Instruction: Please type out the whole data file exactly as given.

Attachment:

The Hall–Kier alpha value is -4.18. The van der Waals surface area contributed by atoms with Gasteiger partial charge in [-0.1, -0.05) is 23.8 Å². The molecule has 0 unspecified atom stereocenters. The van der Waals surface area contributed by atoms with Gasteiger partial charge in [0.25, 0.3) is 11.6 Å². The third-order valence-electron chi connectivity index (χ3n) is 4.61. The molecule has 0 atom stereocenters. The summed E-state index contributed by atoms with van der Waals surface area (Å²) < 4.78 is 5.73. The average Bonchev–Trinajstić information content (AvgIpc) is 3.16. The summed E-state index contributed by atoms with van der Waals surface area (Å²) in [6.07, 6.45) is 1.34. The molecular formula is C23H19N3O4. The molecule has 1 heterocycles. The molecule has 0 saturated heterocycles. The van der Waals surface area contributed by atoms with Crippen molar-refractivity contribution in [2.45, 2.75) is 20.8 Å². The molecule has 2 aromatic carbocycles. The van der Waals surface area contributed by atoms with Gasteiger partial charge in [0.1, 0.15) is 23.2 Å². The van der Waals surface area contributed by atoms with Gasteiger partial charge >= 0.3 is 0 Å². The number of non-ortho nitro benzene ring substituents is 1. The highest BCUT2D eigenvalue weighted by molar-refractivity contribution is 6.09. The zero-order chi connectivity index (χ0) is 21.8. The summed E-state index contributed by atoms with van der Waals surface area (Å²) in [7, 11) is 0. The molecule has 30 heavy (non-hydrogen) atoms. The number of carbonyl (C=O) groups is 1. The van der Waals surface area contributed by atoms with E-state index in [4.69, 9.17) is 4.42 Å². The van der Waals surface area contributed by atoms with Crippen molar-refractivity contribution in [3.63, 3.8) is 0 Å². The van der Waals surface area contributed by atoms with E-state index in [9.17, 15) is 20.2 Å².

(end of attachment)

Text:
The Hall–Kier alpha value is -4.18. The van der Waals surface area contributed by atoms with Gasteiger partial charge in [-0.1, -0.05) is 23.8 Å². The molecule has 0 unspecified atom stereocenters. The van der Waals surface area contributed by atoms with Gasteiger partial charge in [0.25, 0.3) is 11.6 Å². The third-order valence-electron chi connectivity index (χ3n) is 4.61. The molecule has 0 atom stereocenters. The summed E-state index contributed by atoms with van der Waals surface area (Å²) < 4.78 is 5.73. The average Bonchev–Trinajstić information content (AvgIpc) is 3.16. The summed E-state index contributed by atoms with van der Waals surface area (Å²) in [6.07, 6.45) is 1.34. The molecular formula is C23H19N3O4. The molecule has 1 heterocycles. The molecule has 0 saturated heterocycles. The van der Waals surface area contributed by atoms with Crippen molar-refractivity contribution in [2.45, 2.75) is 20.8 Å². The molecule has 2 aromatic carbocycles. The van der Waals surface area contributed by atoms with Gasteiger partial charge in [0.1, 0.15) is 23.2 Å². The van der Waals surface area contributed by atoms with Gasteiger partial charge >= 0.3 is 0 Å². The number of non-ortho nitro benzene ring substituents is 1. The highest BCUT2D eigenvalue weighted by molar-refractivity contribution is 6.09. The zero-order chi connectivity index (χ0) is 21.8. The summed E-state index contributed by atoms with van der Waals surface area (Å²) in [7, 11) is 0. The molecule has 30 heavy (non-hydrogen) atoms. The number of carbonyl (C=O) groups is 1. The van der Waals surface area contributed by atoms with E-state index in [4.69, 9.17) is 4.42 Å². The van der Waals surface area contributed by atoms with Crippen molar-refractivity contribution in [3.63, 3.8) is 0 Å². The van der Waals surface area contributed by atoms with E-state index in [9.17, 15) is 20.2 Å².